Japan’s immigration debate, despite the now steady influx of foreign workers coming in as part of national policy, remains prickly and widely avoided. It is likely to be so, say political analysts, even if the public narrative finds an acceptable terminology with which to bring the debate more fully into the mainstream conversation. In 2019, Japan introduced a visa programme that in effect opened the country to tens of thousands of blue-collar workers from overseas. Three years later, the government produced a road map to implement “harmonious coexistence” with a new immigrant population. All very practical, but none of it able to dislodge the idea that the government, first and foremost, has a responsibility to raise the indigenous birth rate.
That idea of government responsibility for an intensely personal decision is deeply entrenched. Back in 1990, Japanese media swooned at the “1.57 shokku” or shock, the point where the fertility rate — births per woman of childbearing age — had fallen decisively below replacement levels, and a moment of national recognition that coincided with the collapse of the late-1980s asset bubble. (The particular significance of that figure derived from the rate having been 1.58 in 1966, a deeply ill-omened year when many families avoided having children.) For all Japan’s wealth, ingenuity and stability, it appeared not to be a country where people wanted to form households.
Those fears felt more real every year that the new fertility numbers were published. Since the 1.57 shokku, the fertility rate has declined to an all-time low of 1.26 in 2005, risen slightly from there and since declined again to 1.26 in 2022. It is nowhere close to reversing population decline, but is now higher than fertility rates in China, Taiwan, South Korea and Singapore. This comparison may not immunise the authorities in Tokyo from the political need to “solve” the birth-rate issue, but it may help shake off the unhelpful myth that the causes are unique to Japan.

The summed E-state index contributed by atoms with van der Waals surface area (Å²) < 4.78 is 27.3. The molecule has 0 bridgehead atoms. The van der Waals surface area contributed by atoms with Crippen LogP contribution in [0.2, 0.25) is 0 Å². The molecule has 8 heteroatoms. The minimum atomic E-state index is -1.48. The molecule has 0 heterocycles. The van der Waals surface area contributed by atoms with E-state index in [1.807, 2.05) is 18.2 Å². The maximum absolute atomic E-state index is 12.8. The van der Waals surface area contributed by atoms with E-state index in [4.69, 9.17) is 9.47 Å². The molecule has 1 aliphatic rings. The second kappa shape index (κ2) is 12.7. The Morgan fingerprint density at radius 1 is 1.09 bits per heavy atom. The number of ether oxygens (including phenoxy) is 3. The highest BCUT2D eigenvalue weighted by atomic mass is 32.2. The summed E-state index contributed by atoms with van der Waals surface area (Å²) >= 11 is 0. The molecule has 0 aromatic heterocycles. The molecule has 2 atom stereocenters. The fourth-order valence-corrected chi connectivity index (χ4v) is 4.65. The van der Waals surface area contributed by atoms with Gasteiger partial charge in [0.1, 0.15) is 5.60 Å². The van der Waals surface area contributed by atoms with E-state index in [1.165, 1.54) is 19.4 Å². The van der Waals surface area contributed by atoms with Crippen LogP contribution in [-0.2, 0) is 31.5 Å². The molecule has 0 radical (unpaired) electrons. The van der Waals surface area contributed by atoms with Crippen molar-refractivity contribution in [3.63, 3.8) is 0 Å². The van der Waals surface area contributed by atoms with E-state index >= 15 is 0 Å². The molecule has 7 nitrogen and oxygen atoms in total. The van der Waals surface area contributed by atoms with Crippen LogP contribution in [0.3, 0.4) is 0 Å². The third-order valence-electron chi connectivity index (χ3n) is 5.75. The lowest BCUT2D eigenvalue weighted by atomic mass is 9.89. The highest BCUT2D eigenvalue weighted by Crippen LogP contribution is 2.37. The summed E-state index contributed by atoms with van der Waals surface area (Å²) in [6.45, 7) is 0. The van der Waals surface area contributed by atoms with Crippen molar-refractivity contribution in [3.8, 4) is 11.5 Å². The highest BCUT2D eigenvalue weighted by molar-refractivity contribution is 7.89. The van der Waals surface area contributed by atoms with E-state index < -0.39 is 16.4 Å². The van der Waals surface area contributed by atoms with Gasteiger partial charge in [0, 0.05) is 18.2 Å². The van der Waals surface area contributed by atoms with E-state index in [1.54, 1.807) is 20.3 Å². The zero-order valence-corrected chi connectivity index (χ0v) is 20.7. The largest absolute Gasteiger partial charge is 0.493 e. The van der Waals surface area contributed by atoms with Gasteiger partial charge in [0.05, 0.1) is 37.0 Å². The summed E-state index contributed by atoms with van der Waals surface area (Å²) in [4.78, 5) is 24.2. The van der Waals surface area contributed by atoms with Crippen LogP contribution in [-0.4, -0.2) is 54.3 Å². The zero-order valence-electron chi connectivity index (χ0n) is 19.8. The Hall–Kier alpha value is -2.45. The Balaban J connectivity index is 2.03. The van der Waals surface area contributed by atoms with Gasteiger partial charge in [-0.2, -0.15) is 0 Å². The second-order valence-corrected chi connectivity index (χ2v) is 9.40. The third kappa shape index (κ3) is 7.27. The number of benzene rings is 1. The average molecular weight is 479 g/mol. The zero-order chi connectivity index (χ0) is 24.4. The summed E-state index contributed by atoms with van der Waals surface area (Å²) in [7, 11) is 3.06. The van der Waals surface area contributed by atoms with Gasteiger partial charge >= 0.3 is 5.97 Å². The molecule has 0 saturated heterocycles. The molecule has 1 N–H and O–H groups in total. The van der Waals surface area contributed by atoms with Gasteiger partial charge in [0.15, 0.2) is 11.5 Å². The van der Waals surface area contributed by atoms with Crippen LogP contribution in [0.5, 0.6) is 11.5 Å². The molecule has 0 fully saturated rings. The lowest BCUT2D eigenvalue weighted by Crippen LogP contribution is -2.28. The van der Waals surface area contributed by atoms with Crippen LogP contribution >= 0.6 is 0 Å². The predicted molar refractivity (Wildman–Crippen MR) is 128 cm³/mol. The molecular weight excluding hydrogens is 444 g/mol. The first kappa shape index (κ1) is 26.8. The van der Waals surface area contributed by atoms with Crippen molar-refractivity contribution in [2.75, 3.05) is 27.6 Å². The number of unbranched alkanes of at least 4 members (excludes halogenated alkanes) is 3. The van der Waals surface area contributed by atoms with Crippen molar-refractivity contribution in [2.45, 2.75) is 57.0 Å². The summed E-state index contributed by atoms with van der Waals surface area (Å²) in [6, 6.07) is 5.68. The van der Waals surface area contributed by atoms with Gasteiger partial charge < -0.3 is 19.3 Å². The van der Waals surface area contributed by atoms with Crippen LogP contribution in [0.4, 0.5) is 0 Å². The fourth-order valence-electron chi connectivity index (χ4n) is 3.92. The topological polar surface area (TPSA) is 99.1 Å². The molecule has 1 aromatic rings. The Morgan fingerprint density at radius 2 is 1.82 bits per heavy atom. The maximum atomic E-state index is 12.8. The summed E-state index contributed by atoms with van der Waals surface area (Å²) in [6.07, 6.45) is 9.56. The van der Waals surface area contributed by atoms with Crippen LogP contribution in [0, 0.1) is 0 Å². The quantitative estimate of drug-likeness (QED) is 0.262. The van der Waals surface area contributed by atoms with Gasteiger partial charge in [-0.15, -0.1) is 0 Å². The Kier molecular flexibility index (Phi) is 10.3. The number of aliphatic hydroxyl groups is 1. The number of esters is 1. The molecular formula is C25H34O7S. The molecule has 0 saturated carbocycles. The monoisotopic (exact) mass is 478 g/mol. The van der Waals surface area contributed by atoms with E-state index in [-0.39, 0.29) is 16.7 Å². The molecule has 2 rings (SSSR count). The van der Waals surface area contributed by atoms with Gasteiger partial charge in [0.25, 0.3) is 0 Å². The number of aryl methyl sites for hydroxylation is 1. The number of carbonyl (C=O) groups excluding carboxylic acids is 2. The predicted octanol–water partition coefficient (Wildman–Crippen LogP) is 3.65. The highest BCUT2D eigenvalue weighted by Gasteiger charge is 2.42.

The biggest issue, says Junya Tsutsui, an expert on demographics at Ritsumeikan university, is that successive government policies on the birth rate have skewed towards the wrong part of the problem. While many measures have been tried over the years, the majority are designed to address fears that having large numbers of children is simply too expensive for young Japanese to contemplate.
Yet the declining birth rate, he says, can mostly be explained by the fact that the unmarried population is rising, and people are marrying later in life. “The amount of child-rearing support on offer has little to do with this. The birth rate isn’t actually that much declined among people who do get married. Japan needs to increase the marriage rate.”
The problem then shifts to the question of why more Japanese are not marrying, and what, realistically, any government can do about this. Again, says Tsutsui, the “lost decades” have a lot to answer for. Of all the surveys carried out around the birth-rate issue, he says, the significant one relates to income and marriage prospects. Among men with an annual income of ¥5mn or more, he tells me, about half will get married within a few years. For men with an income of less than ¥2mn, that ratio drops to 10 per cent. The more precarious the employment market, the lower the prospects of marriage and, consequently, children.
Therefore, Tsutsui says, Japan has grounds for optimism. The country’s once seemingly hostile demographics are, in theory, turning friendly. The tighter the labour market, and the more directly that translates into wage increases, the more marriageable its young people become.
The Kato family, sitting at a low table on a tatami floor, watch patiently as the village superstar finishes his dinner and eyes a small sit-on car in the corner that begs to be ridden around the room before bedtime. His mother Rie wipes his chin and gestures out at Ichinono — its roads in near-complete darkness and the silence, once again, its defining feature.
“It is peaceful here,” she says, “but Kuranosuke needs friends his own age.”
Leo Lewis is the FT’s Asia business editor
Find out about our latest stories first — follow @ftweekend